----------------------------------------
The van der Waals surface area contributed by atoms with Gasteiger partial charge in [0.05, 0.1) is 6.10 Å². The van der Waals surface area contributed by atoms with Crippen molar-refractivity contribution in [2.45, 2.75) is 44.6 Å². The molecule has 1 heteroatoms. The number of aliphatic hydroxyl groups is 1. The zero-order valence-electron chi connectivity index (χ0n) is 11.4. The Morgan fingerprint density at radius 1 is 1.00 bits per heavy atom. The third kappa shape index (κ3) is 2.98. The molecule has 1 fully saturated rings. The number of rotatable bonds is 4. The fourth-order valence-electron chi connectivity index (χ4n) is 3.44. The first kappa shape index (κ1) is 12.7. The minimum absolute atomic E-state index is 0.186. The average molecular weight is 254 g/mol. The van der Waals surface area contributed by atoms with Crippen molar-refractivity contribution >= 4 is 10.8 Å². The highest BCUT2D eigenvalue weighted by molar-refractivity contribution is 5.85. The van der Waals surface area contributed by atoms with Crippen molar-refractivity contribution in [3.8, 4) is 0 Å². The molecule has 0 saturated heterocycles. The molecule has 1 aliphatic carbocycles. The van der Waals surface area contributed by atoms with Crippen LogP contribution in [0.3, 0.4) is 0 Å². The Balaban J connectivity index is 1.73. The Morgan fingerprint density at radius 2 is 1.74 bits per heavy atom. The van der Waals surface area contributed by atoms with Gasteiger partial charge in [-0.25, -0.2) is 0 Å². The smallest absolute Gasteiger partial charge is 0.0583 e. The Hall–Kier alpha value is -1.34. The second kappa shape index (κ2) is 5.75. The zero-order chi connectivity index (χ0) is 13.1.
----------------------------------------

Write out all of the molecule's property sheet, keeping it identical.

The van der Waals surface area contributed by atoms with Gasteiger partial charge in [0.05, 0.1) is 6.10 Å². The van der Waals surface area contributed by atoms with Crippen molar-refractivity contribution in [2.45, 2.75) is 44.6 Å². The molecule has 1 heteroatoms. The number of aliphatic hydroxyl groups is 1. The zero-order valence-electron chi connectivity index (χ0n) is 11.4. The Morgan fingerprint density at radius 1 is 1.00 bits per heavy atom. The third kappa shape index (κ3) is 2.98. The molecule has 1 fully saturated rings. The number of rotatable bonds is 4. The fourth-order valence-electron chi connectivity index (χ4n) is 3.44. The first kappa shape index (κ1) is 12.7. The minimum absolute atomic E-state index is 0.186. The average molecular weight is 254 g/mol. The van der Waals surface area contributed by atoms with Crippen molar-refractivity contribution >= 4 is 10.8 Å². The highest BCUT2D eigenvalue weighted by molar-refractivity contribution is 5.85. The van der Waals surface area contributed by atoms with Crippen molar-refractivity contribution in [3.8, 4) is 0 Å². The molecule has 0 saturated heterocycles. The molecule has 1 aliphatic carbocycles. The van der Waals surface area contributed by atoms with Crippen LogP contribution in [0.3, 0.4) is 0 Å². The Balaban J connectivity index is 1.73. The Morgan fingerprint density at radius 2 is 1.74 bits per heavy atom. The van der Waals surface area contributed by atoms with Gasteiger partial charge in [-0.25, -0.2) is 0 Å². The smallest absolute Gasteiger partial charge is 0.0583 e. The Hall–Kier alpha value is -1.34. The second kappa shape index (κ2) is 5.75. The zero-order chi connectivity index (χ0) is 13.1.